Toward Reasonable Solutions By enacting OPRA, the Legislature successfully expanded the reach of average citizens into the desk drawers and file cabinets of all public agencies within the state, with only certain exceptions. This new spirit of open government in New Jersey should
be celebrated and embraced by requestors and records custodians. However, because of the aforesaid practical problems of implementing OPRA, the celebration by custodians has, at times, been less than lively. With the minor technical edits and points of clarification to OPRA’s current statutory language as described herein, the goals of transparency in government can be readily achieved and the custodians too can join the open government party.
1 All of the GRC’s decisions are published on its website in a searchable format at www.nj.gov/grc/decisions/search/index.shtml .
2 N.J.S.A. 47:1A-1.1.
3 OPRA exempts from disclosure 24 categories of records and/or information contained in government records. For a list of those exemptions, see www.nj.gov/grc/public/exempt/ .
4 N.J.S.A. 47:1A-5.b. provides that a copy or copies of a government record may be purchased by any person upon payment of the fee prescribed by law or regulation, or if a fee is not prescribed by law or regulation, upon payment of the actual cost of duplicating the record. Except as otherwise provided by law or regulation, the fee assessed for the duplication of a government record embodied in the form of printed matter shall not exceed the following: first page to tenth page, $ 0.75 per page; eleventh page to twentieth page, $ 0.50 per page; all pages over twenty, $ 0.25 per page. The actual cost of duplicating the record shall be the cost of materials and supplies used to make a copy of the record, but shall not include the cost of labor or other overhead expenses associated with making the copy except as provided for in subsection c. of this section. If a public agency can demonstrate that its actual costs for duplication of a government record exceed the foregoing rates, the public agency shall be permitted to charge the actual cost of duplicating the record.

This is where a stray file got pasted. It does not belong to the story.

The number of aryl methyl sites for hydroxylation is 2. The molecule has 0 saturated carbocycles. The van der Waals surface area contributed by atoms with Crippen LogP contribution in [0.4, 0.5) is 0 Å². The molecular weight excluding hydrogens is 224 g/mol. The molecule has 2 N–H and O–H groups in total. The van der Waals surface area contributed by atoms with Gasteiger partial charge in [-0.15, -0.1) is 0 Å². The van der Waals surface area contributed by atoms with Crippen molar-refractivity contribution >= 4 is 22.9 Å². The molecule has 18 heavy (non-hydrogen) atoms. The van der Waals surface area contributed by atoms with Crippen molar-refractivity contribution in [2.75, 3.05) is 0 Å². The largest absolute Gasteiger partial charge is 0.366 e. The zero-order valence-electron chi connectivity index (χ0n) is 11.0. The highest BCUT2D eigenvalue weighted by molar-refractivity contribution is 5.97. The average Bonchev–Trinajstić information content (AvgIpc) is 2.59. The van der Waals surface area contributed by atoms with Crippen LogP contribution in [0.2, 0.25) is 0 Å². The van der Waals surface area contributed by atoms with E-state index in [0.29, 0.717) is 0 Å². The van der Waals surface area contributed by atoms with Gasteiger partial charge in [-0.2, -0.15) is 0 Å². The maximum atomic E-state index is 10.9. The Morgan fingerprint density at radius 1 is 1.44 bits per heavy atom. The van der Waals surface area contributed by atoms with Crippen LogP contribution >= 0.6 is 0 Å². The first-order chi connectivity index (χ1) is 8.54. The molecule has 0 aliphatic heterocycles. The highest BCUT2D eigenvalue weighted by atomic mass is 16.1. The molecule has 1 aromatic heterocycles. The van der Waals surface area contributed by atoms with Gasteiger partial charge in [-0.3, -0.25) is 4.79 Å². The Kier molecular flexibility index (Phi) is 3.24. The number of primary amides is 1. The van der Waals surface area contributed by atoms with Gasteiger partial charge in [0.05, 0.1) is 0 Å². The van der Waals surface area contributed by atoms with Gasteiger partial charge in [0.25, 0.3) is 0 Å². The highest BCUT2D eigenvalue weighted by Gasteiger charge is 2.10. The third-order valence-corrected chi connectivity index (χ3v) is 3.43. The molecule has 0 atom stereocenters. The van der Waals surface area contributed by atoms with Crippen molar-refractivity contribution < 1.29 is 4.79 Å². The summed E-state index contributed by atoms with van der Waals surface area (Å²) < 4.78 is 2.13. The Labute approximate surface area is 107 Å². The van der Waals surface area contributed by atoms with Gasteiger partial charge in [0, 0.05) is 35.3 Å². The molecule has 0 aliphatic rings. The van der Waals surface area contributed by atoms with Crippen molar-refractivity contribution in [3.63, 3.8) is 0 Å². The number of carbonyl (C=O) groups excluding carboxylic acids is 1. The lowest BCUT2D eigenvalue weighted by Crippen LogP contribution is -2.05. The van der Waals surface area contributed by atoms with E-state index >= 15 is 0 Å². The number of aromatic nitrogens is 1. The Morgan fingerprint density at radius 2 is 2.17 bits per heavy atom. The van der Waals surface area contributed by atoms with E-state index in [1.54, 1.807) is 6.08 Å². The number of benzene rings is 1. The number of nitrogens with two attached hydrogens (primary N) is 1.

5 N.J.S.A. 47:1A-5.b.
6 N.J.S.A. 47:1A-5.e.
7 If a record contains material that must be redacted, such as a social security number, redaction may be accomplished by using a visually obvious method that shows the requestor the specific location of any redacted material in the record. A custodian should make a paper copy of the original record and manually black-out the exempt information on the copy with a dark colored marker and then provide a copy of the black-out record to the requestor.
8 N.J.S.A. 47:1A-5.c.
9 Courier Post v. Lenape Regional High School District, 360 N.J. Super. 191 (Law Div. 2002).
10 N.J.S.A. 47:1A-5.g.
11 Caggiano v. Borough of Stanhope (Sussex), GRC Complaint No. 2006-220 (September 2007).
12 Robert Vessio v. N.J. Dept. of Community Affairs, GRC Complaint No. 2007-188 (April 2008).
13 N.J.S.A. 47:1A-5.d.
14 Gannett Satellite Information Network, Inc. v. Borough of Raritan, Docket No. SOM-L-1789-09 (Superior Court of New Jersey Law Division, filed Dec. 15, 2009).
15 N.J.S.A. 47:1A-1.
16 Fred Burnett v. County of Bergen, 198 N.J. 408 (2009).
17 N.J.S.A. 47:1A-1.1.
18 Final Report Privacy Study Commission—Submitted to Governor Richard J. Codey and The New Jersey Legislature, December 2004. See http://www.state.nj.us/privacy/.
This article appeared in New Jersey Municipalities, Volume 87, Number 6, June 2010